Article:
How is feedback shared across teams at Trainline?

At the beginning, we would share feedback links quite informally through Slack. This workflow has matured a lot since. Fundamentally, people are drowning in information, so a key responsibility of our Research team is to help the Product team discern the signal from the noise. We began weekly and monthly reporting on feedback items, ensuring that tickets were raised to flag issues.

If there were new ideas or feature enhancements, we made sure the right teams were aware.

I also set up a lot of Saved Searches, so that different Product Owners (POs) would receive feedback items relevant to their product. This meant that our POs simply had to check automatic emails that contained a snapshot of feedback relevant to them and then click particular items they found interesting. Once a week, our team would curate a list of the most insightful feedback and send it out to the entire Product team. 

What was most surprising about listening to customers?

Customer expectations change all the time, and even Trainline’s product is changing and improving all the time.

It never ceases to surprise me how much people do in fact want to tell you about their experience.

We’ve had several experiences where triangulating Usabilla feedback with other data sources was able to give us insight and tell a new story, in a way that none of the data sources could do on their own. 

That’s why it’s important to see your product through the eyes of the customer, rather than through your own internal systems and data. Having feedback enables our teams to really stand in the customer’s shoes, to hear a particular explanation from a customer about what is happening or preventing them from a smooth experience. 

How do you close the feedback loop across the teams at Trainline?

Usabilla is incredibly exciting, but without a proper process in place you can immediately drown in the feedback coming through. That’s why the Research team is the first line of filtering for the thousands of monthly feedback items coming through, before it’s passed on to the Product team.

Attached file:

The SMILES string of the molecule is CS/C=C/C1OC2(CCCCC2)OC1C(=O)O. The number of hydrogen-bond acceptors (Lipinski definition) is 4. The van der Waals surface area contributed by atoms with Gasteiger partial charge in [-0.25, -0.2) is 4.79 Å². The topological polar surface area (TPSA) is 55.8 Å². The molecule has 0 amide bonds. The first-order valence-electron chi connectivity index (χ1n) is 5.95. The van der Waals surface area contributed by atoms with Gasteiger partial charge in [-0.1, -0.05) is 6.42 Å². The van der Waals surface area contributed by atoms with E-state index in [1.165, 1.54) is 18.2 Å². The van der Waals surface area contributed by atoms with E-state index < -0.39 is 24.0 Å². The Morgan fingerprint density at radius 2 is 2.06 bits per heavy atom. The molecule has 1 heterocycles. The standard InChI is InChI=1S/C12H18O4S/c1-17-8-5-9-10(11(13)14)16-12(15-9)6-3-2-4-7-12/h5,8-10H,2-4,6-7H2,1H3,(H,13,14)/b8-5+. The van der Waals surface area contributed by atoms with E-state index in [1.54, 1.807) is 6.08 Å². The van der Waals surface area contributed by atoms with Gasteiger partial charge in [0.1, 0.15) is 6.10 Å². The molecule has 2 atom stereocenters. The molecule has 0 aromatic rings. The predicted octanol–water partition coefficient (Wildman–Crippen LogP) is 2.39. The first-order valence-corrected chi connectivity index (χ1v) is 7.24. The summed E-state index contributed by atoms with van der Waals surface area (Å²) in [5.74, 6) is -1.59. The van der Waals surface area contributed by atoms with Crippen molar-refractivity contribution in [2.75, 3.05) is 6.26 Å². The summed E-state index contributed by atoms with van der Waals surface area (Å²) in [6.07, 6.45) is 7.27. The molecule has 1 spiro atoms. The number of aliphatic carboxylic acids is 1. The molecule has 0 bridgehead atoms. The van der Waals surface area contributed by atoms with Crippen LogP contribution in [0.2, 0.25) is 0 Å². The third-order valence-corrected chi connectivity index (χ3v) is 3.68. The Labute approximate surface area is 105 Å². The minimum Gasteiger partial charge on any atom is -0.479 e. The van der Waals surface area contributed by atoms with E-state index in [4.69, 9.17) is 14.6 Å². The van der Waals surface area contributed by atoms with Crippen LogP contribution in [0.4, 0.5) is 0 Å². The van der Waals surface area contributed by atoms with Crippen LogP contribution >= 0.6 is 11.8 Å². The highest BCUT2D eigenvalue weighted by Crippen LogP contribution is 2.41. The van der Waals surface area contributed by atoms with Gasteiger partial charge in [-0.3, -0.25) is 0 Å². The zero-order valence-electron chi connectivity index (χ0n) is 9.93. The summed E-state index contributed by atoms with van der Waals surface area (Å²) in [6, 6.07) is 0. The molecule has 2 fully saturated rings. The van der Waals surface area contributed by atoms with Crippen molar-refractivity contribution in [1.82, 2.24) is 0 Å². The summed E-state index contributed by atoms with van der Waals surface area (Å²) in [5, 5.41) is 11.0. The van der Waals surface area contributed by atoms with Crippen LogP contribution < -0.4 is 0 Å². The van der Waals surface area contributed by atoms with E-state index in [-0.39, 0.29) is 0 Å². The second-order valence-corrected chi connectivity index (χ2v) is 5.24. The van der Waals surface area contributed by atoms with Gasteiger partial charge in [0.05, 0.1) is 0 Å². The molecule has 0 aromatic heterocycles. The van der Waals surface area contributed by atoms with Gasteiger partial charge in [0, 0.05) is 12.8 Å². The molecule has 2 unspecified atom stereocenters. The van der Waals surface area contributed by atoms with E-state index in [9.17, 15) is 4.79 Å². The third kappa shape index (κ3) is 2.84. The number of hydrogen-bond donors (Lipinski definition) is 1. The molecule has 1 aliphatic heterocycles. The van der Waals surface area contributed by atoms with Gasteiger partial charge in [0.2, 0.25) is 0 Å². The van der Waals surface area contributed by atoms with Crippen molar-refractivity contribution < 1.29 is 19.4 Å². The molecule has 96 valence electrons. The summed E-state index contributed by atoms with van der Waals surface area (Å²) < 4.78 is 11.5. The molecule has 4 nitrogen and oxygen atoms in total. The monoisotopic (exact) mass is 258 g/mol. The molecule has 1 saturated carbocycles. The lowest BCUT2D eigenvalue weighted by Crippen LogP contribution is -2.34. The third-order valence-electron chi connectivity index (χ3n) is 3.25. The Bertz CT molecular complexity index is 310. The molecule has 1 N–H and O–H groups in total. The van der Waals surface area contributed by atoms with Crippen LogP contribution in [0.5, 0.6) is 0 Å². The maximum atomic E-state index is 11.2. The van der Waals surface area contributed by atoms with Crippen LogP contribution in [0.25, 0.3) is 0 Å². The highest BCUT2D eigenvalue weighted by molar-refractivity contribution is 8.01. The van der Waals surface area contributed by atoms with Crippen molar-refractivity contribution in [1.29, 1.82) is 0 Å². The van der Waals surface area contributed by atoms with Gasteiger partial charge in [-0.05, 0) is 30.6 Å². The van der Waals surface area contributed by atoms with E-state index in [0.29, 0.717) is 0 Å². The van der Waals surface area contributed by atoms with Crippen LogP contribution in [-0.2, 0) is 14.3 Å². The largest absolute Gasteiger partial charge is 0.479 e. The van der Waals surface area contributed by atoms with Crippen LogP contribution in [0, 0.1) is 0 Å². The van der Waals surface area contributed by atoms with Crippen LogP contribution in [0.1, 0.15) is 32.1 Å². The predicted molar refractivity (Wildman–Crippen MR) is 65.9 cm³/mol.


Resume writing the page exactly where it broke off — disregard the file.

As a Research team, we are also somewhat impartial to the feedback, which means that we aren’t foremost thinking about technical constraints that might make it difficult to build a customer’s requests. Sure the technical constraints are a reality that affect whether we can address our customers’ needs, but our priority is to make sure that customer insights are heard. Our Research team then works with Product to figure out how to bridge the gap between the passengers’ actual experience and their expectations.

How do you make the most of qualitative and quantitative insights?

Combining qualitative insights and quantitative data is really helpful in Trainline’s rapid test-and-learn culture. As humans, we’re often hasty in drawing conclusions about why a test performed the way that it did.

Having qualitative customer feedback gives us a much stronger foundation for understanding why something performed as it did.

We’ve actually seen noticeable differences in customer feedback from A/B tests that we’re running, so that we can look back on results and explain more clearly why a test performed as it did